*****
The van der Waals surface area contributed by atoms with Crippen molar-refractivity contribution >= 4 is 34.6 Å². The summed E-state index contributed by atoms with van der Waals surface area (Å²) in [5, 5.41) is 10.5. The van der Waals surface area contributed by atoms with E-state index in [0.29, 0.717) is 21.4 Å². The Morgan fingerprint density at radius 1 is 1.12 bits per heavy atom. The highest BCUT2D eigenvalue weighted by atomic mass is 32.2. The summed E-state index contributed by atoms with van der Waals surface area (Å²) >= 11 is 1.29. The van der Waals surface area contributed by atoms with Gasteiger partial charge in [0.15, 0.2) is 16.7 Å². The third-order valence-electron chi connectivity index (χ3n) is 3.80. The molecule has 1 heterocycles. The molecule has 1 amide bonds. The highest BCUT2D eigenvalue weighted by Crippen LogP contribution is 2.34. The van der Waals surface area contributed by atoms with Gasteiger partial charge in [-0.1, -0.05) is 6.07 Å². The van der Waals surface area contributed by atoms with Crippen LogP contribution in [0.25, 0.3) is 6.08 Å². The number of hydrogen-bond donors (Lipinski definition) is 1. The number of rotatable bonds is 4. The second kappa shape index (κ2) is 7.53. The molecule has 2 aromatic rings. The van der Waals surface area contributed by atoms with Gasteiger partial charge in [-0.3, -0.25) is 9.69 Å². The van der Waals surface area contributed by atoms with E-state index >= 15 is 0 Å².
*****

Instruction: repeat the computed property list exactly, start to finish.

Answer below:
The van der Waals surface area contributed by atoms with Crippen molar-refractivity contribution >= 4 is 34.6 Å². The summed E-state index contributed by atoms with van der Waals surface area (Å²) in [5, 5.41) is 10.5. The van der Waals surface area contributed by atoms with E-state index in [0.29, 0.717) is 21.4 Å². The Morgan fingerprint density at radius 1 is 1.12 bits per heavy atom. The highest BCUT2D eigenvalue weighted by atomic mass is 32.2. The summed E-state index contributed by atoms with van der Waals surface area (Å²) >= 11 is 1.29. The van der Waals surface area contributed by atoms with Gasteiger partial charge in [0.15, 0.2) is 16.7 Å². The third-order valence-electron chi connectivity index (χ3n) is 3.80. The molecule has 1 heterocycles. The molecule has 1 amide bonds. The highest BCUT2D eigenvalue weighted by Crippen LogP contribution is 2.34. The van der Waals surface area contributed by atoms with Gasteiger partial charge in [-0.1, -0.05) is 6.07 Å². The van der Waals surface area contributed by atoms with Crippen LogP contribution in [0.25, 0.3) is 6.08 Å². The number of hydrogen-bond donors (Lipinski definition) is 1. The number of rotatable bonds is 4. The second kappa shape index (κ2) is 7.53. The molecule has 2 aromatic rings. The van der Waals surface area contributed by atoms with Gasteiger partial charge in [-0.3, -0.25) is 9.69 Å². The van der Waals surface area contributed by atoms with E-state index >= 15 is 0 Å².